Seriously, I do want you to read this. I'm a newspaper junkie. I read a couple every day in paper form, and scan a whole lot more in cyberspace. And sometimes I wonder whether all this new technology is going to change the way we get our information. Of course, it already has. What I mean is I wonder whether I'm still going to be able to sit down with a coffee and a paper every morning for my morning fix.
The death of various media caused by the rise of a new challenger has been predicted many times before. TV killing off the movies. The Internet doing away with books and newspapers. TV doing away with everything. Etc. But it seems that things still continue somehow. While I've spent some time thinking about the implications of all of this, my thinking hasn't come to much. But Doug Saunders has done a lot of good thinking about it. In his column in the Globe last Saturday, he writes about just this issue. And he does it so well that I wouldn't dream of trying to summarize his views. I want you to read them for yourself.
Problem is, you can't. Not unless you happen to have a copy of Saturday's paper around. Or you could go on-line, if you had one of those fancy "Insider Access" on-line subscriptions to the Globe and Mail on-line. But I'm guessing that many of you don't, so instead of offering a link to a story that you'll have to pay for, I copied the story and pasted it in right here. Just don't tell anyone at the Globe, all right?
Who's afraid of the 400-channel universe?
By Doug Saunders
Globe and Mail, Jan 22, 2005, Page F3
LONDON -- Eight decades ago, London's newspapers and magazines were consumed with a debate about the new media.
What name, the editors asked, should we give to the adventurous pioneers who stare at this thing called television? After months of heated rhetoric, a consensus was reached: They would henceforth be known as "lookers-in."
It was an optimistic choice, as if this freaky new box were nothing more than an amusement, certainly not the sort of full-time activity that might pose a threat to reading audiences and ad revenues.
It was the lookers-in who decided to call themselves "viewers." Within a few decades, their endless viewing had given rise to a wave of media panic: The widespread belief, dating back to the Gutenberg Revolution, that a new form of media is about to overturn the world and render extinct all the old ways of seeing and thinking.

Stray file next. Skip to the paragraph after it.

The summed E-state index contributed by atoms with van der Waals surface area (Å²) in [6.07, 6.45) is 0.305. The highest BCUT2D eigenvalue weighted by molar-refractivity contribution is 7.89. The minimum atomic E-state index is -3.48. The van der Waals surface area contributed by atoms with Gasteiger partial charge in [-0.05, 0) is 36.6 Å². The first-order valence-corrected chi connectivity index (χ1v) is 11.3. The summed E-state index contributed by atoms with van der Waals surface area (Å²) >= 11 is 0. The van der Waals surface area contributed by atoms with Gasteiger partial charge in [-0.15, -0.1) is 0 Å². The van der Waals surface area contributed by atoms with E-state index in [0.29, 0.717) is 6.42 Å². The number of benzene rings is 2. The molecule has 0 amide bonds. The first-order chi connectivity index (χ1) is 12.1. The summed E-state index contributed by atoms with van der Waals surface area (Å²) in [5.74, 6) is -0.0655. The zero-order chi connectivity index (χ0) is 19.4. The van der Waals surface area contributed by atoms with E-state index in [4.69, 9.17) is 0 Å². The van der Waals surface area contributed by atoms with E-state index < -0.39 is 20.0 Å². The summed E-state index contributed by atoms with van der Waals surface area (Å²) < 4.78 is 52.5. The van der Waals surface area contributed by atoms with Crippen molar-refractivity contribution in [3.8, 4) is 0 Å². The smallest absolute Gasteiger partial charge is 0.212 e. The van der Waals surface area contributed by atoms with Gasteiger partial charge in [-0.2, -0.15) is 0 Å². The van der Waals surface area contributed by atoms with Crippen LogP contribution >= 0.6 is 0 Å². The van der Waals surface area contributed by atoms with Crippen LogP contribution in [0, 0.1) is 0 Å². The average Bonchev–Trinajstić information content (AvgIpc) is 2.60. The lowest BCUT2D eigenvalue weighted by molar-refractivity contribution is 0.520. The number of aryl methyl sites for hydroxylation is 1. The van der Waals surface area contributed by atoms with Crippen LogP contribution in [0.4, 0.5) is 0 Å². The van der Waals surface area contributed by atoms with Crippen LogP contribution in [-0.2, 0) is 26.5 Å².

A lifetime later, I found myself sitting at lunch this week with some executives from the big public television networks in Canada and Britain. Our host politely asked them what they thought of those new cable boxes that get 400 channels.
Choking noises emerged from one corner of the table. Among those able to hold down their salad and speak, the words sounded like newspaper publishers in the 1950s looking at the share prices for Zenith and Electrohome. Or worse.
"What we are witnessing is the collapse of linear time," said Mark Starowicz, the charming, nationalistic man responsible for many of the CBC's most-watched programs.
He was referring to the fact that your teenaged daughter, in case you hadn't noticed, is no longer tied to the Canadian prime-time schedule. If she misses Charmed on Sunday night, she can flip over to Charmed on the Chicago channel an hour later, or on the Los Angeles channel two hours after that. Gone are the evenings when anyone was forced to settle for Wind At My Back.
This is not a happy development for the CBC. Not only for simple reasons of market share: For visionaries like Mr. Starowicz, at issue is the very existence of the nation-state: "When linear time no longer governs the airwaves, it puts an end to the shared national experience. People no longer have anything in common with each other."
Now that 50 per cent of TV viewing is done on tiny channels that get less than 1 per cent of the audience each, can we speak of a common national experience? Is the Internet and digital TV putting an end to our entire culture? It all sounded very familiar, this media panic, as if people had been issuing the same warning for 500 years.